Monday, 16 March 2015

The Search for Andrew

As detailed in my post about my Quinnin/McQueen family, I struggled quite a bit with tracing James, the brother of my 2x Great Grandfather, Martin. However he was not the only troublesome Irishman in the family. My 3x Great Grandfather was a man named Patrick Andrew Queenan/Quinnin and for a while he also went missing. He often liked to drop the Patrick and simply be Andrew, like his father before him. 

In the late 1840s and early 1850s, the Queenan family were living in the Wall Knoll area of Newcastle-upon-Tyne. They later escaped to the coal fields and became drainers in the pits around Murton, Northumberland. Patrick Andrew's wife Bridget died there in 1867 of bronchitis and he is stated to be a farm labourer. Not long after this, his son James began to use the surname McQueen. 

Throughout this time, Patrick Andrew remained close to his elder son Martin and acted as a sponsor on a couple of his grandchildren's baptisms. Together with Martin, his daughter-in-law Barbara Coyle and his grandchildren, Patrick Andrew moved to Bedlington Station where he resumed his work as a coal miner. From Bedlington Station, the family group went to New Hartley where they can be found on the census returns. 

The last mention I had found of Patrick Andrew, was on the baptism of his granddaughter Martha in September 1879 at St. John the Baptist Roman Catholic church, Annitsford, Northumberland where he acted as her sponsor. But thereafter, Patrick Andrew Quinnin could not be found. However then I found James McQueen and his family, and their lives in numerous public houses in the Sunderland area. I had much luck with finding newspaper articles on James and his family, and one day was amazed to find the following;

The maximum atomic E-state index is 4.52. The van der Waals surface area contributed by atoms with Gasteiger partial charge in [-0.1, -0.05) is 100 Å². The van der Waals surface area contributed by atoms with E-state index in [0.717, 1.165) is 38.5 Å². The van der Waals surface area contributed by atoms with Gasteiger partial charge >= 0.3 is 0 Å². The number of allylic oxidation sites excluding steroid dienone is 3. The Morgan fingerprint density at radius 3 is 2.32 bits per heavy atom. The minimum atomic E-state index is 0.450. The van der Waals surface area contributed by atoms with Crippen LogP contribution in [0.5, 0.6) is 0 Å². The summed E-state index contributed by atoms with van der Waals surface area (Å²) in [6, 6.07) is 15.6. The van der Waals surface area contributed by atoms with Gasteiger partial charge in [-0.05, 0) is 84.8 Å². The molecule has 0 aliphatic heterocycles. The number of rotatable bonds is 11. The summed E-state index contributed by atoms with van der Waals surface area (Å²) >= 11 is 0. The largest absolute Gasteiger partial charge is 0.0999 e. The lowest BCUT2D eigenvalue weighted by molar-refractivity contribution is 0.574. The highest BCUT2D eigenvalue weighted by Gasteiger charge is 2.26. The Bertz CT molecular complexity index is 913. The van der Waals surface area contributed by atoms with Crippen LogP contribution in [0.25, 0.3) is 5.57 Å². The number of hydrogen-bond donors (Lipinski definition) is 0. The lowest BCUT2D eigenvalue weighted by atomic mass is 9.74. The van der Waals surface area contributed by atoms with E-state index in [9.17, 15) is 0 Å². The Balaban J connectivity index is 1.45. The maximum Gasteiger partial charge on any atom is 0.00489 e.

A FATAL FALL - Early this morning, a man named Andrew McQueen, 67 years of age, who lived with his son, Mr James McQueen, landlord of the Waverley Hotel, High-street, died from injuries received by his falling in the cellar on Wednesday morning. The deceased never recovered consciousness, dying, as stated, at five o'clock this morning.

- From the Sunderland Daily Echo, printed Friday, 1 April 1887

So I had finally found Andrew, although I was saddened to hear of the sad circumstances in which he died. 

I went on to find a further article, printed on the next day following an inquest into poor Andrew's death. The article detailed that Andrew had went down in the cellar of the Waverley Hotel, in order to open the coal hatch so that a labourer could put some coals down. Andrew must have stood on the beer slide in attempt to open the coal hatch when he suffered a severe fall, causing "a contused and slightly lacerated wound on the back of [his] head." He got up and returned to the bar, with noticeable blood on his shirt. A Dr. John Horan suspected that the injury had caused partial concussion of the brain. Andrew soon fell into unconsciousness, and later died from the concussion, followed by effusion of the brain.  

The awfully ironic thing was that Andrew could have actually opened the coal hatch from the bar, and there was no need for him to go down to the cellar to do so. 

The day after the inquest, Andrew McQueen was laid to rest in Bishopwearmouth Cemetery. There was an article printed describing the funeral saying there was quite a large cortege consisting of a hearse, five coaches, two private carriages and a band of about 50 instrumentalists. He was described as "Bro. Andrew McQueen" a member of the Order of Buffaloes (R.A.O.B.).

So I had eventually discovered what happened to Patrick Andrew Quinnin / Andrew McQueen and although the circumstances of his death were sad, I am pleased to have found him in the end.

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